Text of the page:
This week I got to thinking about achievable goals. As many of you know my husband Sam and I have been trying to conceive for a few years now and finally our fertility journey has brought us to IVF. Speaking with our IVF doctor for the first time revealed the importance of achieving a certain weight in order to move forward. (For out patient procedures, a recipient's bmi must be below a certain number for anaesthesia, and mine wasn't!)
Well if that wasn't enough motivation for me to finally make some changes! I got to work and managed to shed 22 lbs in time for our anticipated start date, or so I thought.
We learned that actually the doctor had miscalculated and in fact I needed to lose 5 more lbs to begin. That would mean 5 lbs in 3 weeks. Though I'd been steadily losing 1 lb a week, this was asking for more.
So, after I cried, I seemingly accepted my new goal. Suddenly though I found myself choosing larger portions again and saying yes to the extra drink or snack. Fast forward 2 weeks and the scale wasn't budging. Shocker. I realized that in response to the pressure to achieve this new accelerated goal, I had unconsciously unlocked a voice in the back of my mind telling me "why bother, it wasn't going to happen anyway".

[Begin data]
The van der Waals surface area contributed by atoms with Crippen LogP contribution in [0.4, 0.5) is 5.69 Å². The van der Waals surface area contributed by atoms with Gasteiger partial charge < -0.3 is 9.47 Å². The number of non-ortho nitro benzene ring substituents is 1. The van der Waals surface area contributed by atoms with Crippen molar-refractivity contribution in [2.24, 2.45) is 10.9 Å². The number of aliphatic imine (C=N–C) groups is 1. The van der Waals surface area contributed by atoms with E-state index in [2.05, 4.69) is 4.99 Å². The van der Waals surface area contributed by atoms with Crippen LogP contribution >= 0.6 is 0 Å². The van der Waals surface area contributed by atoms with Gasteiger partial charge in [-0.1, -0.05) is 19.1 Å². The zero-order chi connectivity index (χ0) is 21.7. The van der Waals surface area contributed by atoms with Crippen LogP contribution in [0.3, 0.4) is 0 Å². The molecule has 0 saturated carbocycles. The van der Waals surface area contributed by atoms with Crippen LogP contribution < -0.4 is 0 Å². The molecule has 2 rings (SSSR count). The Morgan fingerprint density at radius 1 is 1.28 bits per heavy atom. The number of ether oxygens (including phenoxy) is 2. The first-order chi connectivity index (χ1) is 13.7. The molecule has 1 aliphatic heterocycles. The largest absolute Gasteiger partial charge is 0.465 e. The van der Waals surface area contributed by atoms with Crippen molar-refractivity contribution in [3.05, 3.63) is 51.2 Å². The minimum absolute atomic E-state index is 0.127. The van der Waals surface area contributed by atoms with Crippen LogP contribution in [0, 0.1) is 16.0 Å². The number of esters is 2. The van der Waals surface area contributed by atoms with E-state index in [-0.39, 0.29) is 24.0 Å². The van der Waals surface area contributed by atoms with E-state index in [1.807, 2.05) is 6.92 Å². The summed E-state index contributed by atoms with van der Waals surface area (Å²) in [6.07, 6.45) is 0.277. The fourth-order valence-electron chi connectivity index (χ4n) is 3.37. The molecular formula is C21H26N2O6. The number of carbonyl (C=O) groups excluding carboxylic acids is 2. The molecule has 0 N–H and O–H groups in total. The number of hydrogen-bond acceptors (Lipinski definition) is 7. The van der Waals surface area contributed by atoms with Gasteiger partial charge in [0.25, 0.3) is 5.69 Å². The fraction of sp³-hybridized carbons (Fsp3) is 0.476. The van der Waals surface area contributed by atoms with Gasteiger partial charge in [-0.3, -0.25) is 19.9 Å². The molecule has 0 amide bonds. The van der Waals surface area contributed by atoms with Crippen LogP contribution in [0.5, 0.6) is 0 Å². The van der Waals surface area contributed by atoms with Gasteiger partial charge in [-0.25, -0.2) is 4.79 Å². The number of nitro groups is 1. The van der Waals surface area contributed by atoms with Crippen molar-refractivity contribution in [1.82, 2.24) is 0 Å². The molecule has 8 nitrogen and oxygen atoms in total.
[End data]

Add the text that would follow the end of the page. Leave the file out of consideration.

Whether or not that was true, perhaps I could have simply made some adjustments, but the way I saw it, I had taken an achievable goal and turned it into something that felt beyond me. I had gone from motivated and thriving on my success to feeling discouraged and beat. That pressure to speed things up turned my very achievable goal into something less accessible, triggering the "f**k it" response. You know, the one that can sabotage even our deepest desires from actualizing.
So I took the pressure off. I decided it would be okay to wait another cycle to start. To lose 5 lbs in 6 weeks. Way more achievable!
And so I wanted to share this with you, because I wondered, how many of us push things off, or sabotage ourselves because we're creating goals that are a bigger stretch than we can wrap our motivation around? What if we took those desires and the pressure off by giving ourselves smaller, more spacious and achievable goals along the way? I wonder if it would work for you like it worked for me.
Let me know if this speaks to you. How might you set yourself up better for success? What exciting things might you start, or finish, if you made your goals more achievable?